Is it a coincidence or was your question prompted by the new Netflix series, "The English Game," in which he features?
Just started watching it myself and I have to wonder about the historical accuracy of the match reconstructions. I didn't think there was anywhere near as much passing and dribbling in the game in the late 1870's, as they show.
The series appears to have been poorly received and reviews aren't that favourable. Because football tactics are so very different nowadays, dramatisation of games will always be 'too modern'. There's very few people out there who could articulate reality to athletes or actors. 1870s Association football was more akin to Rugby Union as we would see today rather than Association Football.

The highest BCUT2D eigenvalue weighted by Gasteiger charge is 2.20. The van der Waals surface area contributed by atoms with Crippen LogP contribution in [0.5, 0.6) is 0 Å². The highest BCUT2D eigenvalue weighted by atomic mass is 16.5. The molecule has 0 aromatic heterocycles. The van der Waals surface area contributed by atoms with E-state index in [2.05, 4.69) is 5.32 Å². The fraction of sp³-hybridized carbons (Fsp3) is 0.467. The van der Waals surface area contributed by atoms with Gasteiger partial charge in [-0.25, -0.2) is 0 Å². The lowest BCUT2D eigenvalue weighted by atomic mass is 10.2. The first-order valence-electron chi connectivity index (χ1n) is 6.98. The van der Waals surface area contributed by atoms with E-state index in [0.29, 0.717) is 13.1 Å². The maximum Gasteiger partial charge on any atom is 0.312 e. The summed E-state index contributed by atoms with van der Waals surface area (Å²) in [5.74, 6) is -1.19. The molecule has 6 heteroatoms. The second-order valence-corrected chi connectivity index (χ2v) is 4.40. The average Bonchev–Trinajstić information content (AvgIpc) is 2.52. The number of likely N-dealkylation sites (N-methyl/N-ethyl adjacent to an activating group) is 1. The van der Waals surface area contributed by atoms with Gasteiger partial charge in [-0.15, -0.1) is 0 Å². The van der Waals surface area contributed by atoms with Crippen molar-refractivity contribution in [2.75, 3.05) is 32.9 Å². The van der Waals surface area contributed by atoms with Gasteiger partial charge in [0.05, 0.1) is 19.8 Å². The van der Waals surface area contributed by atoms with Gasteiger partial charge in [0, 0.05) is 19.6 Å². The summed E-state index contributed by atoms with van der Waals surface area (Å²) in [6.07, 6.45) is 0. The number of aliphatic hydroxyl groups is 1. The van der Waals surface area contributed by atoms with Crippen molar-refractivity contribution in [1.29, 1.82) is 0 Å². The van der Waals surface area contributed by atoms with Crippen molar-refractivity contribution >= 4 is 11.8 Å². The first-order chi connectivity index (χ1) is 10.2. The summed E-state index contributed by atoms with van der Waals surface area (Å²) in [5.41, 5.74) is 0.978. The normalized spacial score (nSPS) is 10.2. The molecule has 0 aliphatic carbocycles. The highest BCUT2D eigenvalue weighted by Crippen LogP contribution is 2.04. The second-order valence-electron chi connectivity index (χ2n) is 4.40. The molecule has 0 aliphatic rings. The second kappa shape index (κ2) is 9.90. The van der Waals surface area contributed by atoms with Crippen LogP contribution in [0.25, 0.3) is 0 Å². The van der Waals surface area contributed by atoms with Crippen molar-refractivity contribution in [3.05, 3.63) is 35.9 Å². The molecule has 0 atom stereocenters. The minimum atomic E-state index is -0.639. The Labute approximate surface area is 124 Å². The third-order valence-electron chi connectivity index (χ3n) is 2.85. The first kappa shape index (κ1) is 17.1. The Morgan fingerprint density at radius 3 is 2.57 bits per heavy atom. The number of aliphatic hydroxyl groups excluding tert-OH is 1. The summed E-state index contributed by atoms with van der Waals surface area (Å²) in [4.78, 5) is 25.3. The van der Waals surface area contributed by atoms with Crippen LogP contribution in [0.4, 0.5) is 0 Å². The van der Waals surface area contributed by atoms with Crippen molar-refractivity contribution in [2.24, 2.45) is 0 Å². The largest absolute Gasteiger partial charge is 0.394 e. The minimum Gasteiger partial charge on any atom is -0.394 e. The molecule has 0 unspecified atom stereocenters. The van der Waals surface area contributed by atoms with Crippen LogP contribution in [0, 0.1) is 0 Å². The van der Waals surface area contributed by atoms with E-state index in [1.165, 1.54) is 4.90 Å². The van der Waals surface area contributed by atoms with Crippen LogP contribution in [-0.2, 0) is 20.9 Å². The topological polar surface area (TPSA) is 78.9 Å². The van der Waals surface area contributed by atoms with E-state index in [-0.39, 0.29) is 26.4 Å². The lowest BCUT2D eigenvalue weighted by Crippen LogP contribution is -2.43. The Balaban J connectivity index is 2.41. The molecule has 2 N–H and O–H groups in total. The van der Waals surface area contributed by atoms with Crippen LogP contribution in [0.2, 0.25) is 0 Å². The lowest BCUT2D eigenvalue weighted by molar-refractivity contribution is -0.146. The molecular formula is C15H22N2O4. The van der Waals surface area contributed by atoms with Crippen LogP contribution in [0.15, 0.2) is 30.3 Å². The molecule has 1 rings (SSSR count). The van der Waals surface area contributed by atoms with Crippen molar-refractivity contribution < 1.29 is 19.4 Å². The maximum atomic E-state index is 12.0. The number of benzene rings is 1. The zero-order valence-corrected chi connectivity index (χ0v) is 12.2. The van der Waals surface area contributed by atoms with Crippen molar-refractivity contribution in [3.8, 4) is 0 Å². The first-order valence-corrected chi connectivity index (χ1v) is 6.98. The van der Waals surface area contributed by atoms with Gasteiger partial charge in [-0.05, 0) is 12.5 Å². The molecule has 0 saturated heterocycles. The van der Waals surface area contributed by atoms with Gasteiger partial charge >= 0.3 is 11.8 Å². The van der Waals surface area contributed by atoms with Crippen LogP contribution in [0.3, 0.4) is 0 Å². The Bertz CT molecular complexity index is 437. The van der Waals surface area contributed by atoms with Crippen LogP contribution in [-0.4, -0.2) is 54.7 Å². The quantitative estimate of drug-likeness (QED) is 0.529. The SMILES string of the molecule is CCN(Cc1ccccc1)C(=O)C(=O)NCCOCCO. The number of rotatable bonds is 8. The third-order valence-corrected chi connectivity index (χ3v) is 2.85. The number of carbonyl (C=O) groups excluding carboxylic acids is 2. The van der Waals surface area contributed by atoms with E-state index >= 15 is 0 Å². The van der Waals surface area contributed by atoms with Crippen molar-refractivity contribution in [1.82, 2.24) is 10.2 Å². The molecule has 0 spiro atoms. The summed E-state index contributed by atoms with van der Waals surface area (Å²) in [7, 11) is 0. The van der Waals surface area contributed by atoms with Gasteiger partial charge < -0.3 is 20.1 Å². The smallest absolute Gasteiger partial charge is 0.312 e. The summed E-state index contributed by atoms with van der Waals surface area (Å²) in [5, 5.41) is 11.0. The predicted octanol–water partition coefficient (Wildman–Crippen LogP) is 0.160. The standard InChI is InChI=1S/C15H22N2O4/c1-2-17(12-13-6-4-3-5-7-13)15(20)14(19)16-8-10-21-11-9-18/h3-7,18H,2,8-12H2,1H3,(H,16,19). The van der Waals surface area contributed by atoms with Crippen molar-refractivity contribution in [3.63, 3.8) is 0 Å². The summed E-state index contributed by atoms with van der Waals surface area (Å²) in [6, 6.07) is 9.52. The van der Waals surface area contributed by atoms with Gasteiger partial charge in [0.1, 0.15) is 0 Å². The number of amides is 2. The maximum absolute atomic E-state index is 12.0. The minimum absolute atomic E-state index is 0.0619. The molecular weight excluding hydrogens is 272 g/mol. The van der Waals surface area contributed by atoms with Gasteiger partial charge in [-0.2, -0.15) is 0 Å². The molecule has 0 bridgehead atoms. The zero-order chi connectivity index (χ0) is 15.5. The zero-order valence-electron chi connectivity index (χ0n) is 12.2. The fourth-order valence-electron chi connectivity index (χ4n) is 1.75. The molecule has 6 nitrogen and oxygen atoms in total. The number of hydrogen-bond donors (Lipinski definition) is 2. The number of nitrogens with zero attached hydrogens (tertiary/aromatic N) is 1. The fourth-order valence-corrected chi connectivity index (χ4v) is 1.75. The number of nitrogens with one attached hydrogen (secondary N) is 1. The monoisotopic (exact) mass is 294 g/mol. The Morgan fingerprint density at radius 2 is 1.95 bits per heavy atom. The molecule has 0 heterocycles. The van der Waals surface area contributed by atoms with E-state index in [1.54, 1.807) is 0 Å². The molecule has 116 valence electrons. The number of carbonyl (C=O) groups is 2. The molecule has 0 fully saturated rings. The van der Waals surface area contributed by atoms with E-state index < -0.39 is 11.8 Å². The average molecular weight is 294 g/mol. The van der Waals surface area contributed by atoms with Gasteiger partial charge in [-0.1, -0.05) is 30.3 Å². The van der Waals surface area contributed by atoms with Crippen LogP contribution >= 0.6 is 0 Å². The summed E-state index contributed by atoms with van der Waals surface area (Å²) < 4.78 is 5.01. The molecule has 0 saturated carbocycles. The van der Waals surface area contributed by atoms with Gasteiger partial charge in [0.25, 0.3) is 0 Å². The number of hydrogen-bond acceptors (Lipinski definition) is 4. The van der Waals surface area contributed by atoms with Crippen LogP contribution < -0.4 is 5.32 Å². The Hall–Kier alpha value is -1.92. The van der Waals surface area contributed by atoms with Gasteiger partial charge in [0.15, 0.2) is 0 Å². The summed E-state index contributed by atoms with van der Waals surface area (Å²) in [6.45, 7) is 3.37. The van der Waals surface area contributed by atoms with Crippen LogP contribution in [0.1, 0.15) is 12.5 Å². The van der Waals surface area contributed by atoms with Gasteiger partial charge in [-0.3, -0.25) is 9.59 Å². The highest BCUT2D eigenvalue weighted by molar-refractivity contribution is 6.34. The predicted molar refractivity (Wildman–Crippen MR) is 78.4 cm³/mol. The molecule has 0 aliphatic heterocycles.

I think this series illustrates an important time in the history of football and it's evolution from the Southern Gentlemen to the Northern Professionals. The 1879 quarter final saw Darwen include a couple of Scottish players, most probably "professionals", including the aforementioned Fergus Suter. This introduction of Scottish influence did change the tactics of the Northern clubs to more combination play which included passing. It was early days for this style of play but the fact that Darwen took the tie to a replay was an indication that changes were afoot.
By 1882, Suter was at Blackburn Rovers as they lost 1-0 to Old Etonians in the FA Cup Final at Kennington Oval (his revenge on Old Etonians and Arthur Kinnaird who beat Darwen in that 1879 game). This was the last FA Cup final won by a team of Gentlemen such as Old Etonians. The influence of Scottish players was widespread, the passing game more effective and the professional game was up and running.
Personally, I prefer A Captain's Tale featuring that well-known Geordie, Dennis Waterman but, even that is set nearly 30 years on from this series.